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Particle in shm

  1. Jan 25, 2014 #1
    1. The problem statement, all variables and given/known data

    A particle is subjected to two simple harmonic motions given by
    x1=2[sin(100πt)]
    x2=2[sin(120πt+{π/3})] where x is in centimetre and time is in seconds.
    Find the displacement of the particle at t=1/80

    2. Relevant equations



    3. The attempt at a solution
    The answer given in my book is found by simply putting the value of time in both equations and adding the displacements..
    But I am confused. How can we add the displacements even though the angular frequencies of both SHM's are different?
     
  2. jcsd
  3. Jan 25, 2014 #2

    rude man

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    Why would you NOT be able to add them? The frequencies or anytrhing else about the two motions have nothing to do with the validity of adding them.
     
  4. Jan 25, 2014 #3
    (d2x1)/dt2=-ω12x1
    (d2x2)/dt2=-ω22x2
    Isn't the property of addition of the SHM's based on the addition of forces? If ω is same we can directly add the displacements.(taking -ω2 common from the two equations) But how will i prove that the addition of SHM's in case of different ωs will result in direct addition of displacements?
     
  5. Jan 25, 2014 #4

    rude man

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    You are not solving the differential equation for shm. You are not adding forces. You are merely adding two displacements.

    If you for example had a mass-spring system with given applied forces at two different frequencies, you would have to solve the shm equation with two separate forcing functions. You would merely solve the equation for each forcing function by itself and then add the results. This is the concept of superposition and is valid if the system is linear & time-invariant.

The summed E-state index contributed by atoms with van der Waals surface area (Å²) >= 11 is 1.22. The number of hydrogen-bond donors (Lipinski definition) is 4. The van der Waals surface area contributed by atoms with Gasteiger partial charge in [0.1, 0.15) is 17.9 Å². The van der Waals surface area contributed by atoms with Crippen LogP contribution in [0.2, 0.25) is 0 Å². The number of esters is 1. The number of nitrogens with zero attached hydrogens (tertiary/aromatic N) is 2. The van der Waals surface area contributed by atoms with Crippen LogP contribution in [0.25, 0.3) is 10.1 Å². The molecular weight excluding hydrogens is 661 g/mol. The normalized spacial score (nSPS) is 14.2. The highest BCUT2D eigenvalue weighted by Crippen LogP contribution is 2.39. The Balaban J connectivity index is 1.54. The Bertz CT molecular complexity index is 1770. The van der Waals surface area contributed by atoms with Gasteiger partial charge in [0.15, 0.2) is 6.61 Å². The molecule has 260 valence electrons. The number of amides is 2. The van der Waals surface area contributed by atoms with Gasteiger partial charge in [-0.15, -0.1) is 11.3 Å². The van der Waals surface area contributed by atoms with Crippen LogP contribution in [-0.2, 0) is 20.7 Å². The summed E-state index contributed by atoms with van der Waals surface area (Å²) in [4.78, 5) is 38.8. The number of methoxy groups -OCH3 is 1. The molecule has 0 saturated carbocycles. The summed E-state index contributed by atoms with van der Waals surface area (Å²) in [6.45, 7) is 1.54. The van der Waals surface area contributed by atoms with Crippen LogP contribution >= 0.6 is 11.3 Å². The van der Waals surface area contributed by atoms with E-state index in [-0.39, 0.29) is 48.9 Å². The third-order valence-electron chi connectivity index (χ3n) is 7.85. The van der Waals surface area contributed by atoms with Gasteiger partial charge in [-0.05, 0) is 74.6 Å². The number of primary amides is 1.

6. Jan 25, 2014 #5
    Thanks a lot. Can you please guide me to a rigorous proof of the concept of superposition? The result doesn't seem readily apparent to me. Also that is the significance of the system being linear?
     
  7. Jan 25, 2014 #6

    rude man

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    You should look up 'linear' and 'superposition'.

    I'll give you an example of what would have been the case had your system not been linear. Assume if you put x in the system you get kx^2 out instead of kx. kx is linear, kx^2 is not.

    So for your x1 you'd get k x1^2 by itself, and for your x2 you'd get k x2^2 by itself. But they wouldn't add: the output would not be k x1^2 + k x2^2 but k(x1 + x2)^2. You can see the two expressions are not the same.
     
  8. Jan 25, 2014 #7
    This is simply a poorly posed problem. They don't tell you why the displacement is the linear sum of two shm displacements. They just say that it is. The overall combined motion is obviously not a simple harmonic motion. If the particle is exhibiting this motion in a system that behaves linearly, it cannot be the only mass involved in the system. There must be another mass and at least another spring. Let me guess: this problem is from a math course, and not from a physics course.

    Chet
     
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